Not surprisingly, the most common postoperative complication in this study was posterior capsule opacification. The reasons for the decreased rate of YAG capsulotomy in the Phako group are difficult to analyse because there are many variables involved. In this study, the Phako group received foldable silicone IOLs and the ECCE group received PMMA IOLs. Silicone IOLs are associated with lower rates of posterior capsule opacification compared with PMMA.7-9 Another variable to consider is the capsulorhexis. Apple and others have shown that a capsulorhexis slightly smaller than, and therefore all “on” the optic, is associated with a decreased rate of posterior capsule opacification.1011

    One can only speculate as to whether, and by how much, the cost advantage of Phako might have been underestimated by analysing data after one year instead of over a longer period of time. One would expect that the decreased long term refractive stability of a larger incision might result in more frequent refractions and spectacle changes over several years' time.4512 In addition, the YAG capsulotomy rate would probably rise within both groups over time, possibly further increasing the observed difference in incidence.

    This study clearly demonstrates the overall superiority of Phako in the hands of experienced surgeons at two British teaching hospitals. It is important to realise, however, that the conclusions regarding cost and safety cannot be universally extrapolated to every healthcare setting. In Third World countries, for example, differences in surgical training, equipment, and in the incidence of mature cataracts might yield very different results. In fact “highly brunescent” cataracts were excluded from this particular study and it is unclear how inclusion of these cases might have affected the comparative outcomes.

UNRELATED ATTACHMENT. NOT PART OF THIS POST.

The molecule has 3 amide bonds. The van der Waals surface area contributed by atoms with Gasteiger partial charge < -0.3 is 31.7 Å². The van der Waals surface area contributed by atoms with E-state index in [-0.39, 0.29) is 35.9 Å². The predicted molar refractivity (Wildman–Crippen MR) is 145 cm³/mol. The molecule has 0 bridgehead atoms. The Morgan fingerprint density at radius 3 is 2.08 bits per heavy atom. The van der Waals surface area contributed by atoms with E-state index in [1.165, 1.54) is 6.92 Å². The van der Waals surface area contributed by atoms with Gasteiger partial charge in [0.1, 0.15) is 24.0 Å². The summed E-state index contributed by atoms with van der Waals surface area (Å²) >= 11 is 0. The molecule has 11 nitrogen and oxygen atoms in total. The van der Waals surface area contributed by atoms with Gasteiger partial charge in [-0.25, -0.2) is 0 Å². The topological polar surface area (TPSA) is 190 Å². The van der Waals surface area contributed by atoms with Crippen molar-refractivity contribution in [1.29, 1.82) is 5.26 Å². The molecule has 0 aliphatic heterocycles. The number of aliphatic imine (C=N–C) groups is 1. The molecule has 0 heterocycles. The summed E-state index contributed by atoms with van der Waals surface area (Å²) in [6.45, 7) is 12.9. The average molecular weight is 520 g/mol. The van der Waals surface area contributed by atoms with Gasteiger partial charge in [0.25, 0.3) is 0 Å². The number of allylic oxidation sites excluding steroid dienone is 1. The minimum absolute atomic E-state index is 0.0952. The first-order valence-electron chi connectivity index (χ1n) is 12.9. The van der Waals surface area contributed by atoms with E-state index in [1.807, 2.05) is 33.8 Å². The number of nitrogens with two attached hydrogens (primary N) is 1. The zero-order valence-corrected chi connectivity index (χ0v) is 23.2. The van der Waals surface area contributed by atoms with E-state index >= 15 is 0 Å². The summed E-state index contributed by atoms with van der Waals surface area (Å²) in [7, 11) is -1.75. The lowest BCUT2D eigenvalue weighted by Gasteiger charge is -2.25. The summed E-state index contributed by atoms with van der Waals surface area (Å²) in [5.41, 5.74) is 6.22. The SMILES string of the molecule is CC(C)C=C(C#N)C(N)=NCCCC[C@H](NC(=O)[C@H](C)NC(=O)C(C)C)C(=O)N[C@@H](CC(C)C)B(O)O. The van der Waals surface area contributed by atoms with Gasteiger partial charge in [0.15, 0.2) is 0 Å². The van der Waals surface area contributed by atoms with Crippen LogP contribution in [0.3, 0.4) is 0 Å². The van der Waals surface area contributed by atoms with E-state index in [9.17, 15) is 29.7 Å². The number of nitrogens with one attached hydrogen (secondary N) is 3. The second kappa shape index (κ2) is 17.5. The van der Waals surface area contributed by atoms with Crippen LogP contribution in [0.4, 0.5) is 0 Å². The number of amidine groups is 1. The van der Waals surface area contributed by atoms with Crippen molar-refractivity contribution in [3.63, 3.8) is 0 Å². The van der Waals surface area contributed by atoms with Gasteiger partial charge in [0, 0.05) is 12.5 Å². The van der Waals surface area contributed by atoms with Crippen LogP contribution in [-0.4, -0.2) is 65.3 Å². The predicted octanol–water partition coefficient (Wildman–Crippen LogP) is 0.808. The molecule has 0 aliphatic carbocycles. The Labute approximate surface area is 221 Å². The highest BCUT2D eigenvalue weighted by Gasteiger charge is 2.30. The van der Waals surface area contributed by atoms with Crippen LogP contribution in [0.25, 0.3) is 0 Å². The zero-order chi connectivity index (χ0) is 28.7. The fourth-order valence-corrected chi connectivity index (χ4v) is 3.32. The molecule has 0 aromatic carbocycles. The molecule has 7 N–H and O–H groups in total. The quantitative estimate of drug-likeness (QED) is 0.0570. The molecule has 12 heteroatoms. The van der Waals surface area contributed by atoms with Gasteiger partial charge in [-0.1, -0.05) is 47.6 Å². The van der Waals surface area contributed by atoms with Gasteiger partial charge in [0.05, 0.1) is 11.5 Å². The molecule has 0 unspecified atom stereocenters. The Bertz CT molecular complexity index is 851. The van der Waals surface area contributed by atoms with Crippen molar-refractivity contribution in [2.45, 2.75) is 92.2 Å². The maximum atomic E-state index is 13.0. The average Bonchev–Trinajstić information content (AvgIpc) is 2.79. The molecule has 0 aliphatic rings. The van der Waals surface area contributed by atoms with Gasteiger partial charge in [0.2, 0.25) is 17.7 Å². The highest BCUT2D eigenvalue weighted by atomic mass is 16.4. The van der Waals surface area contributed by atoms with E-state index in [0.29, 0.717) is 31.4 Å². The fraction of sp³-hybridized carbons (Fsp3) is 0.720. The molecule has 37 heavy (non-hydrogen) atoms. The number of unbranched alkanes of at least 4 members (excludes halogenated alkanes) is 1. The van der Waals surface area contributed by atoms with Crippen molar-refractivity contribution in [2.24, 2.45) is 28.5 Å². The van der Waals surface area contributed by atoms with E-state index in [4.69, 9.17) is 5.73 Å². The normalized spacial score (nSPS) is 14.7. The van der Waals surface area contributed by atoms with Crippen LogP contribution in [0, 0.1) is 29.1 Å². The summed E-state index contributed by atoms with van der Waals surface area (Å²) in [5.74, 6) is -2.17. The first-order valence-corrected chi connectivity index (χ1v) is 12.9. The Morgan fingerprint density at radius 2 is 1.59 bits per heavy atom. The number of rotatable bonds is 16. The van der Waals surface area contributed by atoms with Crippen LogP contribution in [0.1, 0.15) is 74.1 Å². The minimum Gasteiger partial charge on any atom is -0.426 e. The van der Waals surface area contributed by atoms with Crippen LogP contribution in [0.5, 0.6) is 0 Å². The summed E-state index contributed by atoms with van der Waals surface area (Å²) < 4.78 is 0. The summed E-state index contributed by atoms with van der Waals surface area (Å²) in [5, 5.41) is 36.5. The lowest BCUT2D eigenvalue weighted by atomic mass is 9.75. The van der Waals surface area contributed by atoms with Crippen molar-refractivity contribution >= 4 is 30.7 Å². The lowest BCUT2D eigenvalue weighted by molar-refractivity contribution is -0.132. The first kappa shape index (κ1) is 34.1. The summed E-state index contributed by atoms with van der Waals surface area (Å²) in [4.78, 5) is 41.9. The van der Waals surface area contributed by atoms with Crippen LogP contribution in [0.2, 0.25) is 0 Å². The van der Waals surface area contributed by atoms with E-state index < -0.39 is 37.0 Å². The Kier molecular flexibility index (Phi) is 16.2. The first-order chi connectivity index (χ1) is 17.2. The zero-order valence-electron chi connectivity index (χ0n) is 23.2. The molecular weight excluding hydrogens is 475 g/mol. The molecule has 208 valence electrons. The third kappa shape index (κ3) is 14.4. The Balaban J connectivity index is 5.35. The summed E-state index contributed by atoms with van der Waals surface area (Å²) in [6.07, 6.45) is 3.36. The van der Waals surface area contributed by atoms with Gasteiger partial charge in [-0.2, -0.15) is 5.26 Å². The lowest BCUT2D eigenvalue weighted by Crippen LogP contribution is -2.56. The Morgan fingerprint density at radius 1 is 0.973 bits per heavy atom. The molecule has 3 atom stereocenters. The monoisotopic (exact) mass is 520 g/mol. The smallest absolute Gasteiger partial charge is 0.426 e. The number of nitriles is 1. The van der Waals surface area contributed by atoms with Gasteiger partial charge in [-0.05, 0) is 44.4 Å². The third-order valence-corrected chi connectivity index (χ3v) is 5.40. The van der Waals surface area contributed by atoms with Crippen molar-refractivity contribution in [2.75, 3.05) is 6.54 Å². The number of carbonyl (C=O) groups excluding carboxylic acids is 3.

It is also difficult, based upon this study, to predict how another non-Phako ECCE procedure would fare. Manual small incision ECCE is a technique involving manual sectioning of the nucleus in order to allow smaller incisions and, in many cases, a capsulorhexis to be performed.13-16 A “low tech” procedure providing anatomic results more similar to those of Phako might produce a very favourable cost profile—particularly in the case of mature Third World cataracts.

    Finally, beyond the comparisons of visual acuity, refractive error, complication rates, and cost that are presented in this study, we should also consider the perioperative experience of the patient—the so called “quality of life” issues. How much more do patients value a very rapid visual and physical rehabilitation following cataract surgery, and what is the economic cost of delays in this rehabilitation? To what extent might topical anaesthesia with minimal sedation favourably influence this experience? How much of an inconvenience is caused by the need for suture removal or YAG capsulotomy postoperatively? Much like in this important study, an evidence based approach can be used to analyse these questions as well.17 Along with efficacy, safety, and cost, this is a fourth factor to consider in deciding the procedure of choice for any operative condition.